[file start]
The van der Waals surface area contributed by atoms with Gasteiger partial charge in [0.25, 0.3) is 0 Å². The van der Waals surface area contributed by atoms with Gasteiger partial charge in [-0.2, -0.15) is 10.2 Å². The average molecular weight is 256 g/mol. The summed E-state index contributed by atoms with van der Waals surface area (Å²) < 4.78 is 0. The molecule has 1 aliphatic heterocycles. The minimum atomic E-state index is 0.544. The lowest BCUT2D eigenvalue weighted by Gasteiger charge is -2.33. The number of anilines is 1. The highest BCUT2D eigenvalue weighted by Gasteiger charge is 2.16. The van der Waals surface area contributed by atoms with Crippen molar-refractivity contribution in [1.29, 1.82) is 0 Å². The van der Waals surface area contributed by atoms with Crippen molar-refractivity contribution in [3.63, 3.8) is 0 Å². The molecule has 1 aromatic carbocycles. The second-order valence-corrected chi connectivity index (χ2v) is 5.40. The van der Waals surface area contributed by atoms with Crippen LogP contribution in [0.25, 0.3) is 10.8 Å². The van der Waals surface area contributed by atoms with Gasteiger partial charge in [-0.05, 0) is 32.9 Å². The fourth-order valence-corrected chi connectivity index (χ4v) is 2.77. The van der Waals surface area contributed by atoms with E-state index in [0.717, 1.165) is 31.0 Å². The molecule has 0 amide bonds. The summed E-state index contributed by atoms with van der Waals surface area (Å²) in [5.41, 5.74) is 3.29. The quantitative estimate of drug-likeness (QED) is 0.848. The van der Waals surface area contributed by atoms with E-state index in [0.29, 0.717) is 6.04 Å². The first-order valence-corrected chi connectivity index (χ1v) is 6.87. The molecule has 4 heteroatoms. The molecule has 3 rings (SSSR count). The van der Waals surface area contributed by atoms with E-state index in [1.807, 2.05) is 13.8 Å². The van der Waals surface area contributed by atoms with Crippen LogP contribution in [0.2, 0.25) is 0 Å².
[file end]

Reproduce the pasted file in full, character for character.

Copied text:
The van der Waals surface area contributed by atoms with Gasteiger partial charge in [0.25, 0.3) is 0 Å². The van der Waals surface area contributed by atoms with Gasteiger partial charge in [-0.2, -0.15) is 10.2 Å². The average molecular weight is 256 g/mol. The summed E-state index contributed by atoms with van der Waals surface area (Å²) < 4.78 is 0. The molecule has 1 aliphatic heterocycles. The minimum atomic E-state index is 0.544. The lowest BCUT2D eigenvalue weighted by Gasteiger charge is -2.33. The number of anilines is 1. The highest BCUT2D eigenvalue weighted by Gasteiger charge is 2.16. The van der Waals surface area contributed by atoms with Crippen molar-refractivity contribution in [1.29, 1.82) is 0 Å². The van der Waals surface area contributed by atoms with Crippen molar-refractivity contribution in [3.63, 3.8) is 0 Å². The molecule has 1 aromatic carbocycles. The second-order valence-corrected chi connectivity index (χ2v) is 5.40. The van der Waals surface area contributed by atoms with Crippen LogP contribution in [0.25, 0.3) is 10.8 Å². The van der Waals surface area contributed by atoms with Gasteiger partial charge in [-0.05, 0) is 32.9 Å². The fourth-order valence-corrected chi connectivity index (χ4v) is 2.77. The van der Waals surface area contributed by atoms with E-state index in [0.717, 1.165) is 31.0 Å². The molecule has 0 amide bonds. The summed E-state index contributed by atoms with van der Waals surface area (Å²) in [5.41, 5.74) is 3.29. The quantitative estimate of drug-likeness (QED) is 0.848. The van der Waals surface area contributed by atoms with E-state index in [0.29, 0.717) is 6.04 Å². The first-order valence-corrected chi connectivity index (χ1v) is 6.87. The molecule has 4 heteroatoms. The molecule has 3 rings (SSSR count). The van der Waals surface area contributed by atoms with E-state index in [1.807, 2.05) is 13.8 Å². The van der Waals surface area contributed by atoms with Crippen LogP contribution in [0.2, 0.25) is 0 Å².